Sog: dal racconto omonimo (1940) di Martha Cheavens. Scen: Morrie Ryskind, Fred Guiol. F: Joseph Walker. M: Otto Meyer. Scgf: Lionel Banks. Mus.: W. Franke Harling. Int: Irene Dunne (Julie Gardiner Adams), Cary Grant (Roger Adams), Beulah Bondi (signorina Oliver), Edgar Buchanan (Applejack Carney), Ann Doran (Dotty ‘Dot’), Eva Lee Kuney (Trina a sei anni), Leonard Willey (dottor Hartley), Wallis Clark (giudice), Walter Soderling (Billings). Prod: George Stevens per Columbia Pictures. 35mm.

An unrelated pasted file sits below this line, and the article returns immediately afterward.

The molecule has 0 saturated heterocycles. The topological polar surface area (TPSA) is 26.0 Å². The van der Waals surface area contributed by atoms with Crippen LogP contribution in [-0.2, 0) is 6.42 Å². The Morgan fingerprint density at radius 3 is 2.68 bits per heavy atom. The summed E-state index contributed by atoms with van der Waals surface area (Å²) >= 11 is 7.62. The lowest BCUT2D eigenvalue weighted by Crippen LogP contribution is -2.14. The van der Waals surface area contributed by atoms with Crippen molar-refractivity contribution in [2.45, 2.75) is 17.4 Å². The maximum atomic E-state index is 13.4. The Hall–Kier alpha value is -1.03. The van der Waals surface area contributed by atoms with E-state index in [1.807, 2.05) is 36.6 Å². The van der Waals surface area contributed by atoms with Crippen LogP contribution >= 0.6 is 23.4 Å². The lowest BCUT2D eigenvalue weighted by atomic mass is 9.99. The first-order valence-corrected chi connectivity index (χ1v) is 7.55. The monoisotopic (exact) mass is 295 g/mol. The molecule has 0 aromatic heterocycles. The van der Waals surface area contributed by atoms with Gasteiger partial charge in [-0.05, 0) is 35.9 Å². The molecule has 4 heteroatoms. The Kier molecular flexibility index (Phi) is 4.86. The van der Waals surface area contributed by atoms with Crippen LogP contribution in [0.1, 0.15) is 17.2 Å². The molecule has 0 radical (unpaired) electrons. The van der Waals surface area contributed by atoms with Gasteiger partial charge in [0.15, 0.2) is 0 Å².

Cary Grant cries – the biggest screen sensation since ‘Garbo laughs’. The atypical casting of Grant with Irene Dunne in their third and final pairing owed much to Stevens’s sense of disillusionment, not only with comedy in general but with the meaning of success in Hollywood. In this, one of American cinema’s most poignant melodramas, the agony of loss and coming to terms with it – a motif in Stevens’s cinema and previously explored in Vigil in the Night – brings an unusual maturity to a familiar story. The couple meet, fall in love (no one directs the boy on the front steps of the girl’s house with such witty sensuality as Stevens does), marry… but their unborn child perishes in an earthquake. They go on to adopt a child, but this barely brings an end to their misfortune, as remembered through flashbacks and from the point of view of Dunne’s quietly suffering Julie. She puts on different records, every song reminding her of an episode; in each, the film gives its two actors space to arrive at some sort of truth about the characters they play. The most effective episodes are the hushed, mesmerising scenes of trivial parental chores. The semi-autobiographical story by Martha Cheavens caught Stevens’s attention and he requested that the rights be acquired for his first Columbia Pictures assignment. The socialist-turned-conservative Pulitzer Prize winner Morrie Ryskind wrote the main draft, trimmed by Stevens and his old collaborator from the Hal Roach days, Fred Guiol. Stevens made sure the stars understood why they were dragged from their world of high living and fun down into darker territory, where comic relief is only spasmodic. The couple move abroad, leave the big city and finally settle in Small Town, USA. As the cities get smaller, their dreams diminish. It’s a test of love and commitment in a familial setting across the decades; while not so chronologically wide-ranging as Giant it is more sombre and sincere. A transitional film in various ways. Stevens, with his usual distanced style, which forbids any signs of the maudlin, tells a tragedy without a sense of tragedy.